Jessica joined RWA in 2018, having graduated with a First Class Honours degree in Film Studies. Prior to this, she worked in a photography studio as a wedding album editor and also attended work experience at a local library.
Jessica Capper joined RWA in October 2018 as apprentice, studying for a Level 3 Diploma in Business Administration via Torfaen Training. Having successfully completed her apprenticeship, alongside her role as Design and Content Assistant, she has now been made a permanent member of staff at RWA.
Here’s what she had to say about her apprenticeship and her role at RWA:
“I started as an apprentice for RWA back in 2018. Fresh out of university, I knew that I needed to offer a varied range of skills so as not to restrict myself into one niche. I already had a knack for technical writing, but I also felt I could utilise my skills in creative design. Fast forward to present day, and I am relieved to say that the hard work has paid off.
As a Design and Content Assistant, my role is to provide support in the creation of new e-learning content as well as update existing modules available on the Aviva Development Zone. I also assist in the writing of technical content and the production of articles for Insight – like this one!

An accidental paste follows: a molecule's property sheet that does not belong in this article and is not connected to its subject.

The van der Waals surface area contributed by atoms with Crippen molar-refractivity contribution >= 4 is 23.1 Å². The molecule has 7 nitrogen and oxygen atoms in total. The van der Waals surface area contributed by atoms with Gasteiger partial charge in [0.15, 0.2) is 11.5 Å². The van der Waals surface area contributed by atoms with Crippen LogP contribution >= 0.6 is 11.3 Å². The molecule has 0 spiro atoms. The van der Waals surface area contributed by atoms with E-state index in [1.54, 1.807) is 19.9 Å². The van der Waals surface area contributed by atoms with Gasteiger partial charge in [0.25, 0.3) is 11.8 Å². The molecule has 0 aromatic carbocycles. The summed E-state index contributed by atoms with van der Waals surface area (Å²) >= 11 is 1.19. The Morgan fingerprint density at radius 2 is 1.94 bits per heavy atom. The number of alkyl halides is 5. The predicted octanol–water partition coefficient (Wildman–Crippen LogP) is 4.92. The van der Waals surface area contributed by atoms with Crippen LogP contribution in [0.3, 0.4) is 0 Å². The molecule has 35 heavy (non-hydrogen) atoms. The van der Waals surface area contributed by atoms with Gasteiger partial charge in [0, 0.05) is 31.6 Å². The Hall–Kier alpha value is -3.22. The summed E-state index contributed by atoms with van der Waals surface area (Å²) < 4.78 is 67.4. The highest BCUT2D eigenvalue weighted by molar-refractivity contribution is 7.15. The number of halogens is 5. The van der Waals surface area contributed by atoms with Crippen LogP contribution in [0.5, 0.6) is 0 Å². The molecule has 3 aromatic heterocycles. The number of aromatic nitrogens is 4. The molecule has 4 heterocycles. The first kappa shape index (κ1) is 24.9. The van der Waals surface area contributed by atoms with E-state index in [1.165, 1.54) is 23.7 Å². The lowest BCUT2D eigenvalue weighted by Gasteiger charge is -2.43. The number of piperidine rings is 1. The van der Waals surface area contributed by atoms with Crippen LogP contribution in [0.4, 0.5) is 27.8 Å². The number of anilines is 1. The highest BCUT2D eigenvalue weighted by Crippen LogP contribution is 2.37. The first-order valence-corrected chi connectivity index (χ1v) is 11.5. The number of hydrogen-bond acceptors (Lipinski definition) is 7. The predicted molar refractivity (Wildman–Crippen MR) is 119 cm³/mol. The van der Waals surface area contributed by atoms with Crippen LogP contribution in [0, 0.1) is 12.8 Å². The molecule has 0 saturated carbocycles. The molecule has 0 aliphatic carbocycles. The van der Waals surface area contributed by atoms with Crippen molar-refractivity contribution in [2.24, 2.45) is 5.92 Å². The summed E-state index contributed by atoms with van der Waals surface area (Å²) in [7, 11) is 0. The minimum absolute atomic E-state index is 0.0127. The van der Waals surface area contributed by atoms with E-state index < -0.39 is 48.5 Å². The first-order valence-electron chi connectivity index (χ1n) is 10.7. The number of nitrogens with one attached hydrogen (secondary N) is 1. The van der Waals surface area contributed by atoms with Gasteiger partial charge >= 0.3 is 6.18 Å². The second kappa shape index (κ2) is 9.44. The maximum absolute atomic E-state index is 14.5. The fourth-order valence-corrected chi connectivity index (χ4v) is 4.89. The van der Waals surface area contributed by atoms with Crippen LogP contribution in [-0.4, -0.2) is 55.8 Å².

Mental health is a recurring theme in most of the articles I write for Insight and often makes an appearance in certain courses on the Dev Zone. As someone who suffers from anxiety, it can be a daily struggle not to overthink everything, whether it is talking to colleagues or working on simple tasks. It is reassuring to have that sort of representation in the workplace, and to be able to support others going through the same problems is a reward in itself.
Presently, the biggest challenge is to think of ways to expand and develop courses that are both engaging and stimulating. Animation had already been used in existing courses, but recently I have been looking into how they can improve on the courses in a way that a standard “click-Next” option may not provide.
Scenario-based modules for example, give e-learners a chance to interact with a course. Users can put themselves in the perspective of their animated counterparts and play a part in scenarios they might come across in everyday life. With scenario modules. I can use my overthinking to an advantage, as every positive or negative outcome is considered in detail.
Since starting my apprenticeship, my confidence has grown in leaps and bounds. I was already a dedicated worker, but now I am no longer afraid to step outside my comfort zone and try new things to develop my skills.
With the UK lockdown restrictions in place, it is business as usual at RWA – albeit in a more domestic setting. New courses are being drafted every week and we are continuing to provide support to all our clients. Be sure to keep an eye out for our new remote working courses over the coming weeks.”
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